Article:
Streptococcus suis Infection in Swine.

A Sixteen Month Study
R. Higgins, M. Gottschalk, K.R. Mittal and M. Beaudoin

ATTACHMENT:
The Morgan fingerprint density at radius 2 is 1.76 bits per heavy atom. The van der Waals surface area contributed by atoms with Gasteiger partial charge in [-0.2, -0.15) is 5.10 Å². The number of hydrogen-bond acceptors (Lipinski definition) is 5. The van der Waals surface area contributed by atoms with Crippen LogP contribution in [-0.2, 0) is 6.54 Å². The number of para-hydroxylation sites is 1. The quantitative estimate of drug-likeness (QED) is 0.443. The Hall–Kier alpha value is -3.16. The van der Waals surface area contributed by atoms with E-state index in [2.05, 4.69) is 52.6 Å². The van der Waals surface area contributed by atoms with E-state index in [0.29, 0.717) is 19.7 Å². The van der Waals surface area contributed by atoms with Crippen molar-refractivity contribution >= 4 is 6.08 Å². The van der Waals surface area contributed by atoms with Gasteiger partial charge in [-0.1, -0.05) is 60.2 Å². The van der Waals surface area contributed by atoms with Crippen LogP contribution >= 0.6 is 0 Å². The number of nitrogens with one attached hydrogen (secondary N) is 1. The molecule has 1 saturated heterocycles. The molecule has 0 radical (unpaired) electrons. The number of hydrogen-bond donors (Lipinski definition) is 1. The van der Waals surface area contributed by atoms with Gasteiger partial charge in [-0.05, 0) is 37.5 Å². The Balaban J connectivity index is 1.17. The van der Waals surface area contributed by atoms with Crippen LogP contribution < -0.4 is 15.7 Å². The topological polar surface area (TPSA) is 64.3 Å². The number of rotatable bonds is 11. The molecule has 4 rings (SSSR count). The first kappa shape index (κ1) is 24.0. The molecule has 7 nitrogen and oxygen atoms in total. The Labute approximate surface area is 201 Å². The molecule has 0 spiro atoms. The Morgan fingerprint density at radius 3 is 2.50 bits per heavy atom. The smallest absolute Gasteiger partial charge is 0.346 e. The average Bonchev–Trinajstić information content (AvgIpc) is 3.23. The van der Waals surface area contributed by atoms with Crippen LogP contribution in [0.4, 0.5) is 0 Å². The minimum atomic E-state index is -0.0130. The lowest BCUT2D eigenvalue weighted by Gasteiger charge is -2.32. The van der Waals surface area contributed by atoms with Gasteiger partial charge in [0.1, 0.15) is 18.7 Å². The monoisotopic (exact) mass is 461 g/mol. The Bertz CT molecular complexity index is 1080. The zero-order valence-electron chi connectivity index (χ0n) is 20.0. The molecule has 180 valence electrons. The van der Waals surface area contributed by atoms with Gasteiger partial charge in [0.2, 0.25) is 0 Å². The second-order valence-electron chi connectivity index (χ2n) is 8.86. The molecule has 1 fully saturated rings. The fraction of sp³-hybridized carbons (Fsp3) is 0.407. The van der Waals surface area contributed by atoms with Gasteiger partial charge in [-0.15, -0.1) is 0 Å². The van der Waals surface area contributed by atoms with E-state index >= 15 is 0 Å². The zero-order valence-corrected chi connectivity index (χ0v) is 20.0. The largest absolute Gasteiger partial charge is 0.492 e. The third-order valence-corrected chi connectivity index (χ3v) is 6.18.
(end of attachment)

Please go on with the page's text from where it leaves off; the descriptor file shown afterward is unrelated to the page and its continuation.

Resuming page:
fois. Quarante et un pourcent des isolats typables et 33% des nonA total of 349 isolates of Strepto- typables furent isoles en culture pure. coccus suis retrieved from different Les autres isolats etaient retrouves tissues from diseased pigs were avec Pasteurella multocida, Escheriexamined in this study. Only 48% of chia coli, Actinobacillus pleuropneuthem could be categorized as one of moniae, Actinomyces pyogenes et serotypes 1 to 8 and 1/2. Among d'autres streptocoques. Les isolats typable isolates, serotype 2 was the typables provenaient le plus souvent most prevalent (23%), followed by de porcs ages de cinq a dix semaines, serotype 3 (10%). The majority of all alors que les non-typables etaient isolates originated from lungs, men- isoles d'animaux plus ages que 24 inges/brain, and multiple tissues. semaines. Aucune variation mensuelle Forty-one percent of typable isolates et/ou saisonniere de l'isolement de S. and 33% of untypable isolates were suis n'a pu etre detectee. retrieved in pure culture. Other isolates were found in conjunction INTRODUCTION with Pasteurella multocida, Escherichia coli, A ctinobacillus pleuropneuStreptococcus suis is an important moniae, Actinomyces pyogenes, and other streptococci. Typable S. suis pathogen of swine in most countries isolates were more frequently isolated where the pig industry is developed. It from pigs between five and ten weeks has been associated mainly with of age, while untypable isolates were bronchopneumonia, meningitis and mostly found in animals aged more septicemia, and less frequently with than 24 weeks. No obvious monthly endocarditis, arthritis or other condiand/or seasonal variation of the tions (1-6). This microorganism shares prevalence of isolation of S. suis could cell wall antigens with other members of group D of Lancefield (7), but is be detected. genetically not related to them (8). Originally, three serotypes, 1, 2 and 1/2 were recognized, based on the RESUME antigenicity of the capsular material Sur un total de 349 isolats de (7,9). These serotypes corresponded to Streptococcus suis provenant de porcs serogroups S, R and RS respectively, soumis pour une necropsie, seulement as described earlier by de Moor (10). 48% ont pu etre associes a l'un des In 1983, Perch et al (1 1) presented six serotypes 1 a 8 et 1/2. Parmi les isolats new serotypes of S. suis (3 to 8), all ayant ete serotypes, le serotype 2 s'est implicated in a variety of lesions. In Canada, there have been several avere le plus prevalent (23%), suivi du serotype 3 (10%). La plus grande reports on the importance of S. suis partie de tous ces isolats de S. suis serotype 2 and the pathological provenaient des poumons, des menin- changes associated with this microges/cerveau et de plusieurs tissus 'a la organism (4,12-15). The only study